Proceeding south on Batna Road (Rt. 663), one observes an isolated hillock to the west. Called “Stony Point” in the Civil War, this knoll was home during the winter encampment of the Army of the Potomac to 2,000 soldiers of the 2nd Brigade, 3rd Division of the 2nd Army Corps.
In early February 1864, little did these peacefully reposed troops realize they would soon help initiate one of the strangest and least known of all military actions occurring in and about Culpeper County. In order to support a planned cavalry-infantry raid on Richmond, Union strategists in Washington instructed the Army of the Potomac to initiate a diversionary attack against entrenched Confederates south of the Rapidan. Although stoutly opposed to the impending assault against the enemy’s “strongly entrenched line,” Federal commander Gen. John Sedgwick selected Morton’s Ford as the avenue of attack.
On the morning of Feb. 6, 8,000 soldiers of the 3rd Division secretly amassed north of Stony Point. Once his ranks were formed, Gen. Alexander Hays ordered his division to move out quickly toward Morton’s Ford, located just over a mile south. As it turned out, this stealthy advance would be the only positive thing the Yankees accomplished for the remainder of a long and bloody day. Crossing in front of Powhatan Robertson’s house, Struan, the 3rd Division rushed toward Morton’s Ford.
Near the head of the assaulting force rode General Hays, who “had added two or three extra fingers to his morning dram.” Actually, this was a polite way of revealing that General Hays was stone drunk. As his advancing soldiers leaped into the icy river, General Hays followed closely behind swinging an ax high over his head at tree branches while shouting, ‘We will cast then down as I do this brush!” Ignoring Rebel musket fire, Hays’ men dived for cover to escape their “reckless and incoherent” commander’s wildly heaving blade. With inebriated leadership at the fore, the dubious operation kicked off.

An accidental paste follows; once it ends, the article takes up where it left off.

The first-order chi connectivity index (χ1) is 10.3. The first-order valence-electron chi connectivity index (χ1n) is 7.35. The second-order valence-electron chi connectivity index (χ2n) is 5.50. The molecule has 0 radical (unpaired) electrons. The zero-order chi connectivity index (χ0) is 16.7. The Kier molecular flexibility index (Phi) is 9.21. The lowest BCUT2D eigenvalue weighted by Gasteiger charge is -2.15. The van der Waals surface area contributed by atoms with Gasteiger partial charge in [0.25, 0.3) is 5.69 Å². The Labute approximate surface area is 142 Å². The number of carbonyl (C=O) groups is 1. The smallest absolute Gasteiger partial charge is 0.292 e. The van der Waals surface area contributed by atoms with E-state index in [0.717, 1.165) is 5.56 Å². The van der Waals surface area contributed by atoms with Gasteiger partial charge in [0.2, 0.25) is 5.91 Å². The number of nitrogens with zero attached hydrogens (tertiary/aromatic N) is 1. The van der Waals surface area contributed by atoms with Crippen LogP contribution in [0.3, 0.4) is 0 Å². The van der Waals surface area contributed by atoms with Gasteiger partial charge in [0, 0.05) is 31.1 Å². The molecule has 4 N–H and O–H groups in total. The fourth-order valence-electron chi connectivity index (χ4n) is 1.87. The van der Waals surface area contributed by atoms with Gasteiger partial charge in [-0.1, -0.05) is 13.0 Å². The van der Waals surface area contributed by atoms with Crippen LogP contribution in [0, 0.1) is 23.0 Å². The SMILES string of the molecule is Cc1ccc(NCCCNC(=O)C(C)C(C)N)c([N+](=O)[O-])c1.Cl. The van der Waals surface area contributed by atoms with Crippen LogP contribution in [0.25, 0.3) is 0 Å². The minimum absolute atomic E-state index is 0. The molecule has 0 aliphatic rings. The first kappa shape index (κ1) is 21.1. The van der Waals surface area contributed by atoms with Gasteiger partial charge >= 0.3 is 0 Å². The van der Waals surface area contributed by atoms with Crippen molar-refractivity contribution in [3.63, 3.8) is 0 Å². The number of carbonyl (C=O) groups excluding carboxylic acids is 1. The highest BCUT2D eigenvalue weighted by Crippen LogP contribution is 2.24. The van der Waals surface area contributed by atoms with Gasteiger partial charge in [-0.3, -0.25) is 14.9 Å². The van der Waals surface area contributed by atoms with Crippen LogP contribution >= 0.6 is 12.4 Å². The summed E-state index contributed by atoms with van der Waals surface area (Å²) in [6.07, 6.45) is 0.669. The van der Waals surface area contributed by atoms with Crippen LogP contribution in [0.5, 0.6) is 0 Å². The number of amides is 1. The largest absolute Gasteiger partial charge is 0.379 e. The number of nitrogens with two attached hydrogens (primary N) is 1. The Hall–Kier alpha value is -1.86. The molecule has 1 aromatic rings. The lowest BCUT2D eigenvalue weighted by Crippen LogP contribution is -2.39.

Over on the Southern side, one artillerist described a “rather sudden transition from peace to war.” Undaunted, the famed Richmond Howitzers opened up on the Yankees now pouring across the river.
Riding up quickly, Gen. Richard Ewell asked in amazement, “What on earth is the matter here?” Convinced his corps was under attack, General Ewell focused the plunging fire of his big command on the soon outnumbered attackers. “We crossed the river to feel the enemy, “one bluecoat wrote, “and we got the feel badly.”
Another Yank pointed out the obvious, “The enemy was not badly scared.” Under direct fire from Rebel works located a mile back of the ford, the courageous but poorly led Federals withered and their “attack” grinded to a halt. One Federal officer theorized the “purpose of our attack was to draw a force of enemy to our front.” The Federals achieved that objective as the cool Southerners responded “in a deadly focus of fire.”
Northerners fell dead by the dozens. Late in the day, things only got worse for the besieged Federals as the Confederates initiated a bold counterattack. One Union officer—obviously a future politician—artfully described this Rebel thrust as the “enemy retreating toward us.” Disingenuous semantics aside, the Yankees withdrew after dark over the river, losing near 300 casualties in the process while Dick Ewell’s corps incurred about 55 casualties. R.E. Lee’s great biographer accurately termed the daylong battle a “curious affair.”
And also stupid in the extreme, one might offer, as this pointless action accomplished nothing but death and misery.
Following the battle, General Sedgwick complained bitterly that Washington authorities should not have initiated orders resulting in the disastrous Battle of Morton’s Ford. But with General Sedgwick’s castigations of higher-ups noted, this debacle on the Rapidan would not represent the last time American warriors entered a battle with an ill-defined mission, while engaged in an action counseled against by generals in the field, and also fighting in a locale wherein they were not wanted to begin with.
Clark “Bud” Hall is a leading authority on Culpeper’s role in the Civil War. E-mail firstname.lastname@example.org.